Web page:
Forecasts for freight and logistics in 2022

Gavin Kelly

The final days of 2021 – the traditional “ending off of the year” – is accompanied by some extra experiential baggage to rummage through, in terms of planning a business strategy for 2022 or the immediate short term.

Whether we like it or not – the Covid-19 pandemic brought with it two stark truths. One – change is constant, and two – adapt or die (literally). We have seen personal behaviour models, societal behaviours – and more importantly, age-old business models being questioned, adapted and even turfed out the window.

Once upon a time, there was a saying – “as safe as houses” (in this case the reference to commercial property would be adept for reflection). Droves of employees were sent home to perform tasks (away from the office) and whilst some did very well, others didn’t. More importantly, though, many employers began to find out exactly what resources and processes they needed, what they actually delivered, who the laggers and loafers were, and what overheads could be cut. That bloodbath is yet to materialise for many employees and business processes – and the knock-on effect is going to be like a tsunami.

In terms of freight and logistics, this has been the perfect time to introduce / test/pilot and even implement some technologies and processes that were seen to be “on the horizon” – a reasonably distant horizon. That horizon has rushed up to the here. The now. The very reality we find ourselves in.

Simple things will change: the mountains of PoDs (Proofs of Delivery – well, anything that required a signature, a spec, a contract, a note…). All the mountains of paperwork administered, filed and signed in various levels of companies has literally stopped dead. Electronic is the way to go – using Geotagging to prove delivery, routes, times, payment, orders and stock levels.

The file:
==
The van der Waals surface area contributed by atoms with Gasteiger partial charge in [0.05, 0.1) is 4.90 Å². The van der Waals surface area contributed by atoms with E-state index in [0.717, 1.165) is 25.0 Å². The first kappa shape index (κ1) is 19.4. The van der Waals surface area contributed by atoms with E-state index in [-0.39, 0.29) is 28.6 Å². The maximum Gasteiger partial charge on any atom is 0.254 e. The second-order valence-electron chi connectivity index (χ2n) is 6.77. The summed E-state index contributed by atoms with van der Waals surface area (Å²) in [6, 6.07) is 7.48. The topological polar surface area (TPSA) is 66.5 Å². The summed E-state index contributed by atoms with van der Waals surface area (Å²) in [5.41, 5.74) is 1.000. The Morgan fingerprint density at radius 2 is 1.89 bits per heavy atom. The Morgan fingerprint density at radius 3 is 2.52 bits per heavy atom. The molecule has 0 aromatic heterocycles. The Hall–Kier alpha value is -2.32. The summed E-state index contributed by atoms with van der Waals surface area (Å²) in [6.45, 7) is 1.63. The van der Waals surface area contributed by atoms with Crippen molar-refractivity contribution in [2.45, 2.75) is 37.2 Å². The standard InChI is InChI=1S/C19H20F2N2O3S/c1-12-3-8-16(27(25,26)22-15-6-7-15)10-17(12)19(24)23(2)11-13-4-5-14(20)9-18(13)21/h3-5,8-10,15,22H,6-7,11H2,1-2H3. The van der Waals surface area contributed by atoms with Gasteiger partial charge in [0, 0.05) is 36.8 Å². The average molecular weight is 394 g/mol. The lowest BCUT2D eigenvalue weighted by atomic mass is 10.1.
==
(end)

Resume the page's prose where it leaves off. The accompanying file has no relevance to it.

That is the future – where 4IR becomes the reliable, consistent and deliverable resource that will replace what is the bread and butter of many career paths.

Vehicles, storage, picking, loading, stock recons, reverse logistics, warehouse control and even the management of third party (customer/client) retail operations will be managed by algorithms.

Society has become far more educated through apps/interfaces/portals and electronic retail offerings. Think back to how the encyclopedias were replaced by search engines, how looking for an article involves going into a service which tracks down the cheapest offering of the article. Ordering items from anywhere across the globe is not as daunting as it sounds. You can order right to your doorstep in a matter of days – all processes efficiently handed by third parties.

The future will definitely belong to those who can adapt – who are not afraid of forgetting the old ways and finding new collaborative partnerships. Developing Smart Vehicles that don’t necessarily carry more payload, but can morph into different platforms to carry different cargoes to ensure there are no dead legs anymore.

More and more companies will need to focus on their core business – and to contract (in or out) the business processes that they are not good at, or which may cost them more to do themselves than to outsource.

The Archilles heel lies (for us in South Africa) with two major concerns:

1. The bloated and inefficient government structures which need to ensure level playing fields, safety and security for all so that businesses can run at their optimum, thereby creating employment and income, and

2. The understanding that we play in a global market and that our neighbours are hungry for trade (so they can generate revenue, cut unemployment and improve the lives of their citizens).

We cannot continue to sink SouthAfrica.Biz by allowing inefficient/unreliable/ dangerous ports and infrastructure corridors, by not dealing with the common criminality as recently seen, and by not ensuring that basic legislation relating to employment and immigration is implemented, monitored and managed.

The Gateway to Africa position that we once held has been crumbling and is under attack from other countries in Africa who wish to participate in that economic windfall. The coming African Continental Free Trade Area will have tremendous wins for those countries who adapt, embrace, lift their game and make doing business with and through their territories a pleasure, efficient and profitable for those who move and sell their goods.

We need to be aware that Covid-19 has changed everything – not just our perception of health. It has shown us how to run our businesses far more leanly, efficiently and optimally. The advent of electric and automated vehicles has been brought to our lifetime, thanks to Covid-19.